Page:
The rhetoric aside, David Moyes publicly declared the interest and that a bid was made. After being rebuffed, Moyes came out to say that another bid has been made. This tactic left a lot of fans scratching their head as to why the club are declaring to the world what they're doing in the transfer window when there was utter silence whilst the Thiago furore was taking over. Alas, Fabregas and Martino stated their love for each other and the club and Manchester United moved on, now with two black eyes.

Then came the bid that many had assumed would happen: the joint bid for Fellaini and Baines. The bid came in at £28m which, going by the original £12m offered for Baines, values Fellaini at £16m. To quote another Liverpool misdemeanour, Jordan Henderson cost £15m so, again, this bid was rejected out of hand.

Fellaini was purchased by Moyes whilst at Everton and he came in for £15m so adding £1m to his value after 5 years makes not one ounce of numerical sense. With Moyes having an inherent knowledge of Fellaini/Baines and the workings of Everton FC, it's puzzling as to how it came to this.

Fast forward a week from the original bid of £28m, Manchester United improved it by £7m and came in for a final time to land the two Everton players.

Again this was rejected quite swiftly with Roberto Martinez not happy at the manner in which this was taking place. £35m should have been the first offer and maybe the picture would have been painted differently but this was a bid taken to an already angry club. United were a week away from the window closing and no closer to a player coming in. If anything they were further away from where they started due to the nature of their transfer movements.

Around this time there were rumblings coming from Spain that there was concrete interest in Ander Herrera. Now here was a player of fantastic ability, not courted by the majority of big clubs and has a buy out clause of €36m. Herrera ticked all the boxes of a player United's midfield was crying out for, a player that commands the ball and picks the correct pass nearly every time.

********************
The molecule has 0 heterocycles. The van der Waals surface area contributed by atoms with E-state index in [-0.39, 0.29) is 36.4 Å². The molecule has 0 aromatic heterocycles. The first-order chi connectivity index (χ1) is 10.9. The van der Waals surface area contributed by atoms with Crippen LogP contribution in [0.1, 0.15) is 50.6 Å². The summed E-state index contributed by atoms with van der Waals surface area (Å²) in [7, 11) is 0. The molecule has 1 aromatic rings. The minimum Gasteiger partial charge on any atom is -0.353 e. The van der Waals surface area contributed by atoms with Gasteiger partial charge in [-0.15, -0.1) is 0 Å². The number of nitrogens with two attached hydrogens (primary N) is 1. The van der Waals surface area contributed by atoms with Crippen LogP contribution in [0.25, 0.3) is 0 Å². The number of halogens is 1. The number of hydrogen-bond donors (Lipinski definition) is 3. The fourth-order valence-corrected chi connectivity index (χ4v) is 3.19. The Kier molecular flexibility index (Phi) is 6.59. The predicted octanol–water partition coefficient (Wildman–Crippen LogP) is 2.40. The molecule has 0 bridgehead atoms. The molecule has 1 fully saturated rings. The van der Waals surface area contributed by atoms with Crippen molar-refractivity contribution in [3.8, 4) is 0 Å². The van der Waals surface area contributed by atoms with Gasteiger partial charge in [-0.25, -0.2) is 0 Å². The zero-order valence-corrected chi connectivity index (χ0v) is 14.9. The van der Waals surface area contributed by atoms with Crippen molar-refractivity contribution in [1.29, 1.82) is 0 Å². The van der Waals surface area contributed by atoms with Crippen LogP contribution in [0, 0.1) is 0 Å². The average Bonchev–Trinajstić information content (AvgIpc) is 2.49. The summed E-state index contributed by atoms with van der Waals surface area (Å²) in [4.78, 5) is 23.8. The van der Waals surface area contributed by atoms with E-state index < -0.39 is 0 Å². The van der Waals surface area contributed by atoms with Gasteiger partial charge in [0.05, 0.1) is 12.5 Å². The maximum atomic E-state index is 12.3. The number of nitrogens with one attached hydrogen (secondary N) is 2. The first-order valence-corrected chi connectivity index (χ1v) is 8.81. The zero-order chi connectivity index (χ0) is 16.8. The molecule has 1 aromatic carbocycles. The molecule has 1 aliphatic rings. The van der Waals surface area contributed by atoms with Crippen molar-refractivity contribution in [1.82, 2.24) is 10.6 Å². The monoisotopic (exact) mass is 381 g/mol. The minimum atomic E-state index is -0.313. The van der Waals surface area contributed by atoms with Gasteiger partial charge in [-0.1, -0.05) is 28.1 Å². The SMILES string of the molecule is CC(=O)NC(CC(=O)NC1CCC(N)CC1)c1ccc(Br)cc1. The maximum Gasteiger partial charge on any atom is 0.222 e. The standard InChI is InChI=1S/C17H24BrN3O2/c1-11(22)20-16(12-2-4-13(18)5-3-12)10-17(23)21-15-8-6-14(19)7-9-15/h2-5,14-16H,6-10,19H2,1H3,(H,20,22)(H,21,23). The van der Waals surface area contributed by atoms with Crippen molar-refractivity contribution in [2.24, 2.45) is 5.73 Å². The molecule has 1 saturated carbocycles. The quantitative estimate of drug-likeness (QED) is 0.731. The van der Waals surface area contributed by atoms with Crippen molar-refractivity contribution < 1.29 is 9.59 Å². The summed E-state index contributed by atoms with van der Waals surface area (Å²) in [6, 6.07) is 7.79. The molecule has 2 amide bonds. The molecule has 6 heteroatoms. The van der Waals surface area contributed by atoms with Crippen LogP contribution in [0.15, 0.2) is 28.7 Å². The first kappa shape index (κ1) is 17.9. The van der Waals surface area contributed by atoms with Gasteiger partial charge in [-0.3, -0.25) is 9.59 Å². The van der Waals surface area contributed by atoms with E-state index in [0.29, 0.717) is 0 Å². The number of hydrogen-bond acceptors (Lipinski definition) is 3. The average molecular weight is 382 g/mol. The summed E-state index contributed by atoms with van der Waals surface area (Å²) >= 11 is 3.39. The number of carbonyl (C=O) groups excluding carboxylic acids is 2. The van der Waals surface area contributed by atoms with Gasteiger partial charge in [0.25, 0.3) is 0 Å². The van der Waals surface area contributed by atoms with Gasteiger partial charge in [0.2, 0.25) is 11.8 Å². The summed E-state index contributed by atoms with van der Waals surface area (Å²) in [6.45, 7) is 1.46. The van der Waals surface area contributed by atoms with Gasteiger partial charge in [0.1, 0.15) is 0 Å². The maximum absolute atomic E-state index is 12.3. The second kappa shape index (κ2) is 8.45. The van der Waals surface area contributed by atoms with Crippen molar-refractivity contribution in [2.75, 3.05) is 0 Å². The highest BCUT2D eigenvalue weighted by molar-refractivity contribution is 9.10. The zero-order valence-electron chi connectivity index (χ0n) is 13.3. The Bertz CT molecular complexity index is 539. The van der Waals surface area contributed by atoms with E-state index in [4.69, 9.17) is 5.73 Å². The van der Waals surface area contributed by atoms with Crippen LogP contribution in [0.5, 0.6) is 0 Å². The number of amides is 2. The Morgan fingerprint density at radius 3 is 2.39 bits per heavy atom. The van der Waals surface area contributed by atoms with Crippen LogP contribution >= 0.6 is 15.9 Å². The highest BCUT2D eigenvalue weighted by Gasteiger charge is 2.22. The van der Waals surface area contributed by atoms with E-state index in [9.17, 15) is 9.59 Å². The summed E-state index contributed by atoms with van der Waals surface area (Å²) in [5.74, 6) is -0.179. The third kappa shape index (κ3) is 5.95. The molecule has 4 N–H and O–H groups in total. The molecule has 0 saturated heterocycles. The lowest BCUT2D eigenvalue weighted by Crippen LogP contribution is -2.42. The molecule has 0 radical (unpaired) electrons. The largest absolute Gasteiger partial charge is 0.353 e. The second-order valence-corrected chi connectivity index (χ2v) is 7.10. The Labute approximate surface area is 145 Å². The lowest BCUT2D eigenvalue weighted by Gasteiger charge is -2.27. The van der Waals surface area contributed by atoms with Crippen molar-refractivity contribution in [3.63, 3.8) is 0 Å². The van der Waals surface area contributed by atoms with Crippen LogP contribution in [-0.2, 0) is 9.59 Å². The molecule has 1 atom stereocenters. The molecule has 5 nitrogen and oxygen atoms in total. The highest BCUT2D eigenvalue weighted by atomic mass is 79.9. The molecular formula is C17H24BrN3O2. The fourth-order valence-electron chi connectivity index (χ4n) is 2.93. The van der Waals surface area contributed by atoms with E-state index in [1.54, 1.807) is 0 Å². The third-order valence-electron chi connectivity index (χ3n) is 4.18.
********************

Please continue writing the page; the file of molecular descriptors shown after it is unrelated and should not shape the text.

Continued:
He was in the top ten for completed passes per game in the whole of Spain and considering that six of those play for Barcelona, it's easy to see why he'd have worked at Manchester United. Couple that with being the most fouled player in Spain, his tenacity to want the ball all the time spoke volumes.

Athletic Bilbao are not a selling club, they never have been and they don't want to be. A club that only plays footballers from the Basque region of Spain, there was no way that they'd be held to ransom.

Amorebieta, left for free. Their best striker in a number of years, Fernando Llorente, left for free. The stall had been set: Athletic Bilbao will only sell a player if their release clause is met and the player wants to leave, it's as simple a fact as that.

Deadline day came and went with a flurry of deals and media speculation. Ander Herrera was on the verge of joining Manchester United and Guillem Balague's confirmation of this left the majority wondering 'who will be next'. Of course Guillem Balague, for all his pundit ability and football knowledge, isn't always correct.

Again this time he wasn't as his claim of United activating Herrera's release clause couldn't have been further from the truth. The actual truth was that Ed Woodward was trying to negotiate a lower price to no avail. It's not difficult to see that Bilbao would at no stage budge from their original stance so it's crazy to even go down such an avenue.

Albeit whilst this was all going on, United were finalising terms for a £27.5m for Fellaini. £4.5m than his recently expired release clause yes, but had Fellaini been the first choice on the list, this would never have happened. United's midfield is instantly better with the presence of Fellaini on the team sheet. He may not be the superstar that was wanted by the masses, but he's exponentially better than Tom Cleverley in nearly every aspect of the game.

The mistakes that were made this summer were exacerbated by a number of factors. From the public display of affection towards Cesc Fabregas to the insulting bids for the Everton duo it has to be said that lessons must be learnt.

Actions such as these have the opposite effect when attempting to lure a player to a side like Manchester United. The star could be fading, or this could be the only way in which one can learn: first a mistake has to be made.

January isn't far away and it will leave Woodward/Moyes with four months of extra experience. Experience that is vital at this level and it's quite clear that this amount of stupidity can never happen again.

image: © dullhunk